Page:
Beginning January 1, many Americans will be eligible for a $7,500 tax credit for purchasing an electric vehicle. The credit, which is part of the Inflation Reduction Act, is intended to boost EV sales while lowering greenhouse gas emissions.
However, a complicated set of requirements, including where vehicles and batteries must be manufactured in order to qualify, casts doubt on whether anyone will be able to receive the full $7,500 credit next year.
A delay in the Treasury Department’s rules for the new benefit, however, will likely make the full credit temporarily available to consumers who meet certain income and price limits for at least the first two months of 2023.
The new law also offers a smaller credit to people who purchase a used EV.
Certain EV brands may be ineligible for the new credit if they were previously eligible for a separate tax credit that began in 2010 and will expire this year. Several EV models from Kia, Hyundai, and Audi, for example, will not be eligible because they are manufactured outside of North America.
What is new in 2023?
People who purchase certain new electric vehicles, as well as some plug-in gas-electric hybrids and hydrogen fuel cell vehicles, will be eligible for a $7,500 tax credit. A $4,000 credit will be available to buyers of used battery-powered vehicles.
However, determining which vehicles and buyers will be eligible for the credits is complicated and will remain unknown until the Treasury issues proposed rules in March.
So far, it is known that new EVs must be manufactured in North America in order to qualify for the credit. Furthermore, caps on vehicle prices and buyer incomes are intended to exclude wealthier buyers.
Complex provisions will also govern battery components beginning in March. Forty percent of battery minerals must come from North America or a country with a free trade agreement with the United States, or be recycled in North America. (This threshold will eventually be raised to 80%.)
Furthermore, 50% of battery parts will have to be manufactured or assembled in North America, eventually increasing to 100%.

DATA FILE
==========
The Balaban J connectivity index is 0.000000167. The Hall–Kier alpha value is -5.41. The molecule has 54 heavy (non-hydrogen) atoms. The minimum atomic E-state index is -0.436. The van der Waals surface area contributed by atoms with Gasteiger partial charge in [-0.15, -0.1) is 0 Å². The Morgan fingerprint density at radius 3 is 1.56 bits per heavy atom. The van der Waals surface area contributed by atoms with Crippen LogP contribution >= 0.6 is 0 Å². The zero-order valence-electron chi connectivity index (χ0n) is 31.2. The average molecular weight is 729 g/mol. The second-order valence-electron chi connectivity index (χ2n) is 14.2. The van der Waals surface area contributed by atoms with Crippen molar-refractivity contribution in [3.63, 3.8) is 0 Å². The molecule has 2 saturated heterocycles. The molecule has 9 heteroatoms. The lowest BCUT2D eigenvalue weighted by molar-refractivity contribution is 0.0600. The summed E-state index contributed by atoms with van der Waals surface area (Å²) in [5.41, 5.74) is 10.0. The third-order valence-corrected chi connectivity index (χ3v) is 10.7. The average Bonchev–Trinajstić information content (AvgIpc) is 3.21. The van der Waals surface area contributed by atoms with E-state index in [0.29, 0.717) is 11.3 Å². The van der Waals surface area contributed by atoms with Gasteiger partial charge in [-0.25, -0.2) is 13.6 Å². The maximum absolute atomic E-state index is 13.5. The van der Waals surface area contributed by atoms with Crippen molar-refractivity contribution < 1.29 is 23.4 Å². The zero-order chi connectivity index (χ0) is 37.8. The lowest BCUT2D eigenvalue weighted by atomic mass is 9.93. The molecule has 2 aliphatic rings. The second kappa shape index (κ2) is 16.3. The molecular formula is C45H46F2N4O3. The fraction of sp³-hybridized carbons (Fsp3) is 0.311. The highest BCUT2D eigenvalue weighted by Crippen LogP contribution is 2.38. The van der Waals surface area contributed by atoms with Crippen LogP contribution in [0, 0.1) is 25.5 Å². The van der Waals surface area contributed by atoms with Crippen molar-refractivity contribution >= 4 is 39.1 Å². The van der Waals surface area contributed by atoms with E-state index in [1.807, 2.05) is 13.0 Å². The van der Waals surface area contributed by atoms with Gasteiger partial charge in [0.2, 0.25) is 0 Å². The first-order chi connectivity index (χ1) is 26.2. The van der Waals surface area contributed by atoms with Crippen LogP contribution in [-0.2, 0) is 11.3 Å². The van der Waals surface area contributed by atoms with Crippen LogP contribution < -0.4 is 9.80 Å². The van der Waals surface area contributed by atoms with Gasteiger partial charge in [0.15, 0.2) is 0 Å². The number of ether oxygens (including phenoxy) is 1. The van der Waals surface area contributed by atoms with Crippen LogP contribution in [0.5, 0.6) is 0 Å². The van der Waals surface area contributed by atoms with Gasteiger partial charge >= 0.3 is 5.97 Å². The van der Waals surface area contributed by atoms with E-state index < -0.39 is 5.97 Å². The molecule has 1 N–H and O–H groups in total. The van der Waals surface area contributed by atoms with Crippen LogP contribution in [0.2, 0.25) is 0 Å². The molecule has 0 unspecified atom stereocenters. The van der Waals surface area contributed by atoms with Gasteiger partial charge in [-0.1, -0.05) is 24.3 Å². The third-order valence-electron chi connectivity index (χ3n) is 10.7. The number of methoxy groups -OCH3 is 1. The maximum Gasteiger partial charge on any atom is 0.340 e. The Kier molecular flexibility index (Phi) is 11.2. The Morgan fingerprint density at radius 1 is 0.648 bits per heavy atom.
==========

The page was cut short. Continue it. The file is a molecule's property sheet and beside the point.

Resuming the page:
Battery minerals cannot be sourced from a “foreign entity of concern,” primarily China and Russia, beginning in 2025. Battery parts will be unavailable in those countries beginning in 2024, posing a challenge for the auto industry because many EV metals and parts are now sourced from China.
There are also specifications for battery size.
What types of vehicles are eligible?
That is not entirely clear due to the numerous remaining uncertainties.
General Motors and Tesla manufacture the most EVs in North America. Each also manufactures batteries in the United States. However, because of the requirements for where batteries, minerals, and parts must be manufactured, buyers of those vehicles are likely to receive only half of the tax credit, $3,750, at first. According to GM, eligible EVs will be eligible for the $3,750 credit by March, with the full credit available in 2025.
The requirements governing where minerals and parts must be sourced will be waived until Treasury issues its rules. This will enable qualified buyers to receive the full $7,500 tax credit for qualifying models as early as 2023.
According to the Energy Department, 29 EV and plug-in hybrid models were manufactured in North America for the 2022 and 2023 model years. Audi, BMW, Chevrolet, Chrysler, Ford, GMC, Jeep, Lincoln, Lucid, Nissan, Rivian, Tesla, Volvo, Cadillac, Mercedes, and Volkswagen are all represented. However, due to price restrictions or battery-size requirements, not all of these vehicle models will be eligible for credits.
What about the cost?
New electric sedans cannot cost more than $55,000 to qualify. Pickup trucks, SUVs, and vans cannot cost more than $80,000. This will rule out two more expensive Tesla models. Though Tesla’s best-selling models, the 3 and Y, will be eligible, with options, their prices may exceed the price limits.
According to Kelley Blue Book, the average EV now costs more than $65,000, though lower-priced models are on the way.
Will I be eligible for the credits?
It is determined by your income. Buyers of new EVs cannot have an adjusted gross income of more than $150,000 if single, $300,000 if filing jointly, or $225,000 if head of household.
Buyers of used EVs cannot earn more than $75,000 if they are single, $150,000 if they are filing jointly, and $112,500 if they are head of household.
How will the debt be repaid?
It will first be applied to your 2023 tax return, which you will file in 2024. Beginning in 2024, consumers will be able to transfer the credit to a dealership in order to lower the vehicle price at the time of purchase.